• Robert Harris

      “Is the experience of the guy struggling to suppress his desire for the man in the next cubicle all that different from that of the married man struggling to suppress his desire for the woman in the next cubicle? What I mean is, what is the difference on a day to day basis that inspires the first man to adopt those desires to the extent that he would identify himself as a “gay Catholic” (whether or not he ever acts upon them) where the second man wouldn’t even think of calling himself an “adulterer Catholic?””

      Based on the way just about everyone reads CCC 2358-’59, yes, it is different. It isn’t different in some bad way that’s worthy of stigmatism, but it’s different enough to get quite a lot of ink spilled over the course of (particularly recent) Church history. No other disordered appetite warrants the sort of language that is found in the Catechism or anywhere else. No other one.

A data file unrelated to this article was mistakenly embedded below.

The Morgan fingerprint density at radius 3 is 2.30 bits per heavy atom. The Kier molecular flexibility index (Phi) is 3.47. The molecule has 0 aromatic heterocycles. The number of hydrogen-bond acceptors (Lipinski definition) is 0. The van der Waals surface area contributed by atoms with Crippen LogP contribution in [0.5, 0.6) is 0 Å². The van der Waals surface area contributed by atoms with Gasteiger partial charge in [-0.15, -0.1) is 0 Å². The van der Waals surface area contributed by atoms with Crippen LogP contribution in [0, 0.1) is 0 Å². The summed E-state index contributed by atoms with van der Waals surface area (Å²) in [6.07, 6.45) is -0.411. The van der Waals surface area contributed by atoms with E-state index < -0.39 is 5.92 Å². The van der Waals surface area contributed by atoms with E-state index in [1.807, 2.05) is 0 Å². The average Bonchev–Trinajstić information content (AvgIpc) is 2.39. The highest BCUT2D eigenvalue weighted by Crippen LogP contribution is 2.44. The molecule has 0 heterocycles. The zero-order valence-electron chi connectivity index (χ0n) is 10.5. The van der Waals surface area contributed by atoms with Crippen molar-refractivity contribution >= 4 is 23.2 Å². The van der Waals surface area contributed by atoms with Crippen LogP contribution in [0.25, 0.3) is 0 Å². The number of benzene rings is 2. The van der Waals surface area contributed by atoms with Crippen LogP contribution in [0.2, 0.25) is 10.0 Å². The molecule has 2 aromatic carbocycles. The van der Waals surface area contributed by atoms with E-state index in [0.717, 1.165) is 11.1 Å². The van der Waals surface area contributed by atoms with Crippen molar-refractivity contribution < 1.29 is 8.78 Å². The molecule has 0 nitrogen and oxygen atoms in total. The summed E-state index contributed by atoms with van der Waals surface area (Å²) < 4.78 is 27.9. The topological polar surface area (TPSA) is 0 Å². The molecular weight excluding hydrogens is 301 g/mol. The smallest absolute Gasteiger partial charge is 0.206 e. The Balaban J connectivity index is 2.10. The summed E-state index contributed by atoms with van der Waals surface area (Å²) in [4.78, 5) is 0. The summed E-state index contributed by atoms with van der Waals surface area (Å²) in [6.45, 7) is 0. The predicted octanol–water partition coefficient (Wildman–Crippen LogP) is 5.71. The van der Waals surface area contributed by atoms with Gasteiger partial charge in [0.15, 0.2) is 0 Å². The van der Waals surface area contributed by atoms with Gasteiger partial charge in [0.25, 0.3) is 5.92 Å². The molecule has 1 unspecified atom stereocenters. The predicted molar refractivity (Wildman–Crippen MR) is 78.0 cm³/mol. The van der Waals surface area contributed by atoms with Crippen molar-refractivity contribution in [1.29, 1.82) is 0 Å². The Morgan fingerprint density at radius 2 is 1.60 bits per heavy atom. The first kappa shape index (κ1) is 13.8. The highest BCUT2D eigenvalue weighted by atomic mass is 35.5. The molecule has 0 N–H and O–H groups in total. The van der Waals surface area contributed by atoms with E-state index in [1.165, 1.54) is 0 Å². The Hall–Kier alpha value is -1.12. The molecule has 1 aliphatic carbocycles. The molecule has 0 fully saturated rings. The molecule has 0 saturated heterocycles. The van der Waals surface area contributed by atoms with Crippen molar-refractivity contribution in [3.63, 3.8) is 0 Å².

What I find so annoying about hetero commentary on this matter is that it tends to be so schizophrenic. “It” is so different when trying to beat orthodoxy over someone’s head yet, at the same time, “it” isn’t so different when merely discussing semantics with the orthodox.

      I don’t have some ‘desire’ to be called gay and I don’t think many gay people actually do. What I have a problem with is the irrationality that so often arises when Catholics try to co-opt gay Catholics into their political kultur-kampf with gay activism by saying “you’re not really gay; gay is a political term”, while trying to “other” gay people in general by using CCC 2358 to promote the idea that gay people are somehow deficient in some special way. It’s like telling your overweight daughter who feels horrible about herself in her moment of distress that we all have things about our physiology we wish we could change and that she’ll never be happy until she loves herself and realizes that her weight is just one thing that makes her unique just like everybody else, but then in the same breath telling her in a brusque, off-hand way that her eating is horrible, she should be more active, and that she should lose some weight if she wants to feel better about herself, reemphasizing the shame she already feels. There’s a kernel of truth in each approach, but when they’re coupled side-by-side, it’s just one huge ball of irrationality.